Economic Watch: Fed Still Unlikely to Boost Rates Despite Strong Q3 GDP Growth
October 26, 2023 2 Minute Read
- U.S. GDP increased by 4.9% on an annualized basis in Q3, exceeding expectations of 4.7%.
- Although this strong growth complicates the fight against inflation, we continue to believe that the Fed is done hiking interest rates.
- CBRE expects that economic growth will slow in the fourth quarter and remain sluggish next year. The rapid rise of long-term interest rates will significantly restrain growth.
- Volatility in the bond market, particularly the rapid rise in 10-year Treasury yields, has caused us to downgrade our forecast for commercial real estate investment volumes, though we expect some recovery in the second half of 2024. Meanwhile, leasing activity should remain relatively resilient.
Q3 2023 GDP
Robust consumer spending on both goods and services was primarily responsible for the 4.9% GDP growth in Q3, with personal consumption expenditures growing by 4.0% annualized. Inventories, exports, residential investment and government spending also were strong contributors. Business investment was mixed: Equipment purchases fell, while spending grew on structures and intellectual property products like software. Residential investment remained a net contributor to growth even as mortgage rates hit multi-decade highs amid a single-family housing shortage.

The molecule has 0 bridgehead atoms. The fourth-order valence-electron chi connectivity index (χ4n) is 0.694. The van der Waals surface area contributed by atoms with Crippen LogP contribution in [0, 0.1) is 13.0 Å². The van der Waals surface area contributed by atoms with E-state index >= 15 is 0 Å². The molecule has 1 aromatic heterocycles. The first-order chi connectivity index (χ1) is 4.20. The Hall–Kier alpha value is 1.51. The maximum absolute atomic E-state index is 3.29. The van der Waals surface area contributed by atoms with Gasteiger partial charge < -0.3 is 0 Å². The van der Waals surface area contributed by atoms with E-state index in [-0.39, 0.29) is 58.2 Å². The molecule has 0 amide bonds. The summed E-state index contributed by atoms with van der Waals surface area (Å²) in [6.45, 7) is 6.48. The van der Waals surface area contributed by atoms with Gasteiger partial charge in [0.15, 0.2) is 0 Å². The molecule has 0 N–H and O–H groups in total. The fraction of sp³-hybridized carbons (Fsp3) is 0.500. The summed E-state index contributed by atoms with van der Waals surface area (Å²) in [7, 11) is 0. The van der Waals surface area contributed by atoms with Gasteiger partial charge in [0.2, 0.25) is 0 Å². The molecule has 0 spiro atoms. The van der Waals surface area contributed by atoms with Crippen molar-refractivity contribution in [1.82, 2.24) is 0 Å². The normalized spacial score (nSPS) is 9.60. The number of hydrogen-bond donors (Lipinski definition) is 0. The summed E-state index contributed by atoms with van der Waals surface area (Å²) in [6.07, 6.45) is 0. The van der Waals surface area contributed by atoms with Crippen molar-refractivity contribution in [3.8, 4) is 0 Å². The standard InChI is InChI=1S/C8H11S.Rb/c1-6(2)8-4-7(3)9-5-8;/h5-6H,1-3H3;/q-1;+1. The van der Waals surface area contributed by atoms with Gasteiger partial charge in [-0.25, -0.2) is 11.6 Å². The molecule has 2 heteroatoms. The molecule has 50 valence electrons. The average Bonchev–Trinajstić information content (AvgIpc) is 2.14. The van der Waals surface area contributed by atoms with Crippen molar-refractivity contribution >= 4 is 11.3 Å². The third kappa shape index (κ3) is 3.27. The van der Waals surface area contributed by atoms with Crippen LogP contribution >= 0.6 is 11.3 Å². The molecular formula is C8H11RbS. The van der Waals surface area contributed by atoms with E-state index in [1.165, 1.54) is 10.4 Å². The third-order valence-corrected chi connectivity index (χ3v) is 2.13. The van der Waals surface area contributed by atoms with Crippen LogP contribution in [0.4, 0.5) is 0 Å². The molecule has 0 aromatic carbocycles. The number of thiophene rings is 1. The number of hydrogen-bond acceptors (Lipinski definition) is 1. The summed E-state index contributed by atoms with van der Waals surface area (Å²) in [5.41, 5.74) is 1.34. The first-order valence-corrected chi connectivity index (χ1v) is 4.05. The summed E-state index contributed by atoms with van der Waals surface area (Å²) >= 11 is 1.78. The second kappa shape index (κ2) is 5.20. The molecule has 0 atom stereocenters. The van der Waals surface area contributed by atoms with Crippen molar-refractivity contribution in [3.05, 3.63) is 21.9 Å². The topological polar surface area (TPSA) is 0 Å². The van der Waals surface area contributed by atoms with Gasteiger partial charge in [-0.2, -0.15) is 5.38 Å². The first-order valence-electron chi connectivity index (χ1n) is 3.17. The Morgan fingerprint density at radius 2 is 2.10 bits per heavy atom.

CBRE expects that the Fed will not raise interest rates again despite today’s strong GDP reading. The rapid rise in 10-year Treasury yields represents a significant tightening of financial conditions. High energy prices, heightened geopolitical risks, diminished savings, the restart of student loan payments, a potential government shutdown and the continuing autoworkers strike are all headwinds for economic growth. As such, we expect growth will significantly slow in Q4 and remain sluggish in early 2024, helping cool inflation and keeping the Fed from raising rates.
Strong Q3 GDP growth will support commercial leasing activity, which we expect will remain relatively resilient heading into 2024. However, the increase in long-term interest rates has materially changed our forecast for investment volumes. We now expect that investment activity will not pick up until the second half of 2024.